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No. 149 – Our new CEO made me redundant. How do I explain this in interviews?

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3 April 2024

Each week, Dr Kirstin Ferguson tackles questions on the workplace, career and leadership in her advice column “Got a Minute?” This week: explaining a redundancy, a gem deserving a pay rise and sick day excuses.

A new chief executive started at my company and over a period of several months a number of my executive peers have left the business for a variety of reasons, some clear and others murky. I was also recently made redundant. The reasons for my redundancy are unclear (the replacement role is the same as mine, but with a different title) and the information I was given at the time was that the company was looking for “new thinking”. I am now looking for work, but struggling to know how to explain why I left my last role in a way that is respectful to my former employer but also makes it clear I wasn’t made redundant through lack of positive performance. What do you recommend?

There is good news and bad news. The bad news is unfortunately it is all too common for a new CEO clean out a senior executive team as they change reporting structures and possibly set a new strategy for the business. The good news? Your next employer is probably familiar with this scenario too.

I would let any new employer know the entire executive team was replaced (or whatever is accurate) and you were unfortunately just one of a number of senior leaders caught up in the strategic change in direction by the new CEO. You can then immediately move on to discuss all the achievements you did make while you were employed at the company and how you will be able to bring them to this company too. As hard as it will be, your best approach will be for you to reframe your redundancy as simply a by-product of a new CEO wanting to change direction and not a personal slight on you or your performance.

I have one person reporting to me, who is a gem, both in the professional sense but also more personally – she is well liked and a big contributor to the team’s culture. She is deserving of a promotion and pay rise. I’ve been trying to work on this for a while and the organisation has a remuneration policy, which consists of an annual review with benchmarking, before the management decide on pay rises (endorsed by the board). A business case for her promotion was submitted mid-year as part of this process, but it’s now emerged that there are to be no pay rises this year. I’m concerned about retaining a good worker. How can I advocate for an exception to be made?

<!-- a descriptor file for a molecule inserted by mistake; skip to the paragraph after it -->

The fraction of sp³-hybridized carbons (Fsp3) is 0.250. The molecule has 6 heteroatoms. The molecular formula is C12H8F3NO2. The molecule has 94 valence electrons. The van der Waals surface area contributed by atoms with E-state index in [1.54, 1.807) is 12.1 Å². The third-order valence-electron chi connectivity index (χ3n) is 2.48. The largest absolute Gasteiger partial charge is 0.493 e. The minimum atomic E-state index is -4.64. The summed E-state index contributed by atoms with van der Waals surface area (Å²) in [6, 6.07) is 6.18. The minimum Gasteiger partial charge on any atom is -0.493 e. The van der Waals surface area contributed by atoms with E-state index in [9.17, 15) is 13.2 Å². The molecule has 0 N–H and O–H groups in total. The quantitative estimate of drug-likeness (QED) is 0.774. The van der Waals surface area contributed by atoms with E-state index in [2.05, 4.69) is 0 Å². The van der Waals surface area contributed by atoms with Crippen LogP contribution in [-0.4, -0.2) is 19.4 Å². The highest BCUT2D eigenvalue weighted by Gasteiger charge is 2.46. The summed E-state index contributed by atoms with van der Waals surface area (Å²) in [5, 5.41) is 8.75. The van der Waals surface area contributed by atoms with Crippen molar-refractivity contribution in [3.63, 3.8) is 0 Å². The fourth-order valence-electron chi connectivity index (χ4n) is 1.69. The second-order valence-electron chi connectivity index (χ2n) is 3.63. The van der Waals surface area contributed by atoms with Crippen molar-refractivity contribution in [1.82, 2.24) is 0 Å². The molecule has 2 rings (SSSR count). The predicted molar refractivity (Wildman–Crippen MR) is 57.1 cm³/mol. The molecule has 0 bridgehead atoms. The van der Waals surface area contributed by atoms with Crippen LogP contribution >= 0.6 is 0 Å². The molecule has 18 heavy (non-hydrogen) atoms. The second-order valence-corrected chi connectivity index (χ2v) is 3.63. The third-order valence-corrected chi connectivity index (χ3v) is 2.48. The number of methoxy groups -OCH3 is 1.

If only everyone had a manager prepared to go out on a limb for their valued employees; good for you. One thing to consider is it is always easy to see the people you work closest with as being entitled to something more than those you don’t know. The job of the board and management will be to look at the bigger picture of what would be possible if they made an exception for your valuable employees and no doubt the many others which are put forward by other managers like yourself. I would speak to HR, or whoever you submit your case to, and ask them specifically what they need to see before a review will be considered. If you have evidence your employee is being paid much less than benchmarks, there is a clear gender pay gap from her peers, or she has not had her remuneration reviewed in a long period of time, and you can show the value she adds to the organisation, you may hopefully be in with a chance. Keep fighting for her, she will no doubt be truly grateful regardless of the outcome.

How much detail do I need to provide when I call in sick? Is it enough to say, “I feel unwell and won’t be able to work today”? Or do I need to mention symptoms? My supervisor likes to feel involved in everyone’s lives and I know that she wants more detail. She is also quite gossipy, and I do not want to share any private information with her.

You definitely do not need to tell your gossipy supervisor all the ins and outs of your medical conditions. If you are asked to provide a medical certificate, you will have to do that, but even then, it won’t specify your particular illness. The royal family have reminded us of this already this year – they are entitled to their medical privacy, and you are too!

To submit a question about work, careers or leadership, visit (you will not be asked to provide your name or any identifying information. Letters may be edited).

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